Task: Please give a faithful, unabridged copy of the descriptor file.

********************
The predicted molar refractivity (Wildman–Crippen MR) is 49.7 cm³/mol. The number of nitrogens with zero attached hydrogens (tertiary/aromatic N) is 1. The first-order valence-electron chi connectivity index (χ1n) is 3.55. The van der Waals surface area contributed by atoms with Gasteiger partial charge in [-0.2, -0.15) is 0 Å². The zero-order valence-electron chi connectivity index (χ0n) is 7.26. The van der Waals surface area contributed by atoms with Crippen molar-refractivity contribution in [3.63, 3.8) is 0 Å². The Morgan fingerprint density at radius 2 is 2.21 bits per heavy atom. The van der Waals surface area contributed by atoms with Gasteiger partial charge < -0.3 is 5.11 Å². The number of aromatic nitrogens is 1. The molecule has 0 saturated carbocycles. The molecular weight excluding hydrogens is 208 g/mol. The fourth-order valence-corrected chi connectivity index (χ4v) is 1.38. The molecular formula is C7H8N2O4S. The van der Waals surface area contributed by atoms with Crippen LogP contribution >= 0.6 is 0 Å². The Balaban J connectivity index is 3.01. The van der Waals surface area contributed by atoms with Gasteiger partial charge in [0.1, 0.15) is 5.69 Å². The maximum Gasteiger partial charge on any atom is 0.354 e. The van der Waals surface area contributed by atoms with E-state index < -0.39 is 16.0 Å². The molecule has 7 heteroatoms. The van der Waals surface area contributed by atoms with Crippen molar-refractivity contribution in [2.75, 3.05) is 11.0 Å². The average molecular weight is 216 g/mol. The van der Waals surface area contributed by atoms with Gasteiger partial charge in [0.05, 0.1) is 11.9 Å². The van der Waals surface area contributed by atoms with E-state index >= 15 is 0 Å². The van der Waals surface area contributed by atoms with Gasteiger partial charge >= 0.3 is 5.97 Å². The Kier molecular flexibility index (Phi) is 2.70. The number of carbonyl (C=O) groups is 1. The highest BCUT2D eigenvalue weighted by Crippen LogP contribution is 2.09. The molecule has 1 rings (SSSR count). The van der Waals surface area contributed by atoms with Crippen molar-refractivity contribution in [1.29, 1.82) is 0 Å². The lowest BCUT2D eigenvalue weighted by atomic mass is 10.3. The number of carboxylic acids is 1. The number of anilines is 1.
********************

The predicted molar refractivity (Wildman–Crippen MR) is 49.7 cm³/mol. The number of nitrogens with zero attached hydrogens (tertiary/aromatic N) is 1. The first-order valence-electron chi connectivity index (χ1n) is 3.55. The van der Waals surface area contributed by atoms with Gasteiger partial charge in [-0.2, -0.15) is 0 Å². The zero-order valence-electron chi connectivity index (χ0n) is 7.26. The van der Waals surface area contributed by atoms with Crippen molar-refractivity contribution in [3.63, 3.8) is 0 Å². The Morgan fingerprint density at radius 2 is 2.21 bits per heavy atom. The van der Waals surface area contributed by atoms with Gasteiger partial charge < -0.3 is 5.11 Å². The number of aromatic nitrogens is 1. The molecule has 0 saturated carbocycles. The molecular weight excluding hydrogens is 208 g/mol. The fourth-order valence-corrected chi connectivity index (χ4v) is 1.38. The molecular formula is C7H8N2O4S. The van der Waals surface area contributed by atoms with Crippen LogP contribution >= 0.6 is 0 Å². The Balaban J connectivity index is 3.01. The van der Waals surface area contributed by atoms with Gasteiger partial charge in [0.1, 0.15) is 5.69 Å². The maximum Gasteiger partial charge on any atom is 0.354 e. The van der Waals surface area contributed by atoms with E-state index < -0.39 is 16.0 Å². The molecule has 7 heteroatoms. The van der Waals surface area contributed by atoms with Crippen molar-refractivity contribution in [2.75, 3.05) is 11.0 Å². The average molecular weight is 216 g/mol. The van der Waals surface area contributed by atoms with Gasteiger partial charge in [0.05, 0.1) is 11.9 Å². The van der Waals surface area contributed by atoms with E-state index >= 15 is 0 Å². The van der Waals surface area contributed by atoms with Gasteiger partial charge >= 0.3 is 5.97 Å². The Kier molecular flexibility index (Phi) is 2.70. The number of carbonyl (C=O) groups is 1. The highest BCUT2D eigenvalue weighted by Crippen LogP contribution is 2.09. The molecule has 1 rings (SSSR count). The van der Waals surface area contributed by atoms with Crippen molar-refractivity contribution in [1.29, 1.82) is 0 Å². The lowest BCUT2D eigenvalue weighted by atomic mass is 10.3. The number of carboxylic acids is 1. The number of anilines is 1.